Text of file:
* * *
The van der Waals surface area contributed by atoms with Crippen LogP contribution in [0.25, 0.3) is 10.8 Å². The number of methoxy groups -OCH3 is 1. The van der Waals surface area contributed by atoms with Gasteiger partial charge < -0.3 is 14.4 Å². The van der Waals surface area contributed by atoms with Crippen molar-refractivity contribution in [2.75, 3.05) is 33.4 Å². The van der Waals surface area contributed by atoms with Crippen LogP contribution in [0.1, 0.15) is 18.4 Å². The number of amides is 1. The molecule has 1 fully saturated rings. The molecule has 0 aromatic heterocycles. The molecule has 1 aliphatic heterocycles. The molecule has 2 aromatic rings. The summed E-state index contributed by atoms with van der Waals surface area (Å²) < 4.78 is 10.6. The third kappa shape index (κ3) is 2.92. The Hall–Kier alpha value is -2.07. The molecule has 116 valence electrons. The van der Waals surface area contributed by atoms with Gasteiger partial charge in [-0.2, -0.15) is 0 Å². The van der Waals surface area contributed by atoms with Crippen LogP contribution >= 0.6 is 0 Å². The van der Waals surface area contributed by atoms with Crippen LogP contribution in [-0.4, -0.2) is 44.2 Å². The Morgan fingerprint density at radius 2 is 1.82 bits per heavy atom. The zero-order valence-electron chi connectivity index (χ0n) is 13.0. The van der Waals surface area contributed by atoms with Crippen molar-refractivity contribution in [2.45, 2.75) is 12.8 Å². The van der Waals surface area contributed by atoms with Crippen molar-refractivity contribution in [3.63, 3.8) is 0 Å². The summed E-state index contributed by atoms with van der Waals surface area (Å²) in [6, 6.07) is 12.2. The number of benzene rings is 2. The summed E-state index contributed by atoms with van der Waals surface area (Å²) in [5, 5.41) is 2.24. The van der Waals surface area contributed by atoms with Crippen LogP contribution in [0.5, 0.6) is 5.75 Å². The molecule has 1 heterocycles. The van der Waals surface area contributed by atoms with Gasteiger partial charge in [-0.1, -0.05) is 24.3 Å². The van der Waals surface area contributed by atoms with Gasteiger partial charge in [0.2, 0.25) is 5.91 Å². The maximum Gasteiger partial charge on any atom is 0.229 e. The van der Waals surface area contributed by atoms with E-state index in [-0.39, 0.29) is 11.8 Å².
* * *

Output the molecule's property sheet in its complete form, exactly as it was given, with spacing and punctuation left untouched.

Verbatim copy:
The van der Waals surface area contributed by atoms with Crippen LogP contribution in [0.25, 0.3) is 10.8 Å². The number of methoxy groups -OCH3 is 1. The van der Waals surface area contributed by atoms with Gasteiger partial charge < -0.3 is 14.4 Å². The van der Waals surface area contributed by atoms with Crippen molar-refractivity contribution in [2.75, 3.05) is 33.4 Å². The van der Waals surface area contributed by atoms with Crippen LogP contribution in [0.1, 0.15) is 18.4 Å². The number of amides is 1. The molecule has 1 fully saturated rings. The molecule has 0 aromatic heterocycles. The molecule has 1 aliphatic heterocycles. The molecule has 2 aromatic rings. The summed E-state index contributed by atoms with van der Waals surface area (Å²) < 4.78 is 10.6. The third kappa shape index (κ3) is 2.92. The Hall–Kier alpha value is -2.07. The molecule has 116 valence electrons. The van der Waals surface area contributed by atoms with Gasteiger partial charge in [-0.2, -0.15) is 0 Å². The van der Waals surface area contributed by atoms with Crippen LogP contribution >= 0.6 is 0 Å². The van der Waals surface area contributed by atoms with Crippen LogP contribution in [-0.4, -0.2) is 44.2 Å². The Morgan fingerprint density at radius 2 is 1.82 bits per heavy atom. The zero-order valence-electron chi connectivity index (χ0n) is 13.0. The van der Waals surface area contributed by atoms with Crippen molar-refractivity contribution in [2.45, 2.75) is 12.8 Å². The van der Waals surface area contributed by atoms with Crippen molar-refractivity contribution in [3.63, 3.8) is 0 Å². The summed E-state index contributed by atoms with van der Waals surface area (Å²) in [6, 6.07) is 12.2. The number of benzene rings is 2. The summed E-state index contributed by atoms with van der Waals surface area (Å²) in [5, 5.41) is 2.24. The van der Waals surface area contributed by atoms with Crippen LogP contribution in [0.5, 0.6) is 5.75 Å². The molecule has 1 heterocycles. The van der Waals surface area contributed by atoms with Gasteiger partial charge in [-0.1, -0.05) is 24.3 Å². The van der Waals surface area contributed by atoms with Gasteiger partial charge in [0.2, 0.25) is 5.91 Å². The maximum Gasteiger partial charge on any atom is 0.229 e. The van der Waals surface area contributed by atoms with E-state index in [-0.39, 0.29) is 11.8 Å².